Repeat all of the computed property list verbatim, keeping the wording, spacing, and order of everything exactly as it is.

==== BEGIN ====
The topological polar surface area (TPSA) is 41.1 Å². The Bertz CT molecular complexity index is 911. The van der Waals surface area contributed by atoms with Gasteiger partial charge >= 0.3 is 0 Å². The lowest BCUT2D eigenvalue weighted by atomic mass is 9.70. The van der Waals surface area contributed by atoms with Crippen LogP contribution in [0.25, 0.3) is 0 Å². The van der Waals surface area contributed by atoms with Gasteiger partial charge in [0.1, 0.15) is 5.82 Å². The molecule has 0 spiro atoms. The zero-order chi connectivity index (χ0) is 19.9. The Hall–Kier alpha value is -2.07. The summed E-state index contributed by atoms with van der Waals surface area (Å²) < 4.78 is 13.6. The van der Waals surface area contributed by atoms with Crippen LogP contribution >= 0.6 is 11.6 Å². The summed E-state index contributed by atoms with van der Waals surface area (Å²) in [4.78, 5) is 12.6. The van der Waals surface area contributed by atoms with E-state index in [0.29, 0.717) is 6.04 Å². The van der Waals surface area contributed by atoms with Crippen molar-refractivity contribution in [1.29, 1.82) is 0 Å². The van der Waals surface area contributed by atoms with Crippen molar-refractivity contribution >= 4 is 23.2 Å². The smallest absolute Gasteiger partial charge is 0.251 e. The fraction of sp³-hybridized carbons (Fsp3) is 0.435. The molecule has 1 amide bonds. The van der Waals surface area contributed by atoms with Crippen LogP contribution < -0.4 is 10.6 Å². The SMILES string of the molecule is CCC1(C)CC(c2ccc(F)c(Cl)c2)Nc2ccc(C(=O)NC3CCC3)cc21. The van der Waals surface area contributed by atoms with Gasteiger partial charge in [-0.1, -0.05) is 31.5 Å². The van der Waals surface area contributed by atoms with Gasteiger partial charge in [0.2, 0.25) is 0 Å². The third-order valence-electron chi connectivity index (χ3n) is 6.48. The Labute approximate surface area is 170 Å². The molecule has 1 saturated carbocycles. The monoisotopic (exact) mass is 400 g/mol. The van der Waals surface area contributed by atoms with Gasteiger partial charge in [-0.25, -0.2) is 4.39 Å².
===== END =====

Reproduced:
The topological polar surface area (TPSA) is 41.1 Å². The Bertz CT molecular complexity index is 911. The van der Waals surface area contributed by atoms with Gasteiger partial charge >= 0.3 is 0 Å². The lowest BCUT2D eigenvalue weighted by atomic mass is 9.70. The van der Waals surface area contributed by atoms with Crippen LogP contribution in [0.25, 0.3) is 0 Å². The van der Waals surface area contributed by atoms with Gasteiger partial charge in [0.1, 0.15) is 5.82 Å². The molecule has 0 spiro atoms. The zero-order chi connectivity index (χ0) is 19.9. The Hall–Kier alpha value is -2.07. The summed E-state index contributed by atoms with van der Waals surface area (Å²) < 4.78 is 13.6. The van der Waals surface area contributed by atoms with Crippen LogP contribution >= 0.6 is 11.6 Å². The summed E-state index contributed by atoms with van der Waals surface area (Å²) in [4.78, 5) is 12.6. The van der Waals surface area contributed by atoms with E-state index in [0.29, 0.717) is 6.04 Å². The van der Waals surface area contributed by atoms with Crippen molar-refractivity contribution in [1.29, 1.82) is 0 Å². The van der Waals surface area contributed by atoms with Crippen molar-refractivity contribution >= 4 is 23.2 Å². The smallest absolute Gasteiger partial charge is 0.251 e. The fraction of sp³-hybridized carbons (Fsp3) is 0.435. The molecule has 1 amide bonds. The van der Waals surface area contributed by atoms with Crippen LogP contribution < -0.4 is 10.6 Å². The SMILES string of the molecule is CCC1(C)CC(c2ccc(F)c(Cl)c2)Nc2ccc(C(=O)NC3CCC3)cc21. The van der Waals surface area contributed by atoms with Gasteiger partial charge in [-0.1, -0.05) is 31.5 Å². The van der Waals surface area contributed by atoms with Gasteiger partial charge in [0.2, 0.25) is 0 Å². The third-order valence-electron chi connectivity index (χ3n) is 6.48. The Labute approximate surface area is 170 Å². The molecule has 1 saturated carbocycles. The monoisotopic (exact) mass is 400 g/mol. The van der Waals surface area contributed by atoms with Gasteiger partial charge in [-0.25, -0.2) is 4.39 Å².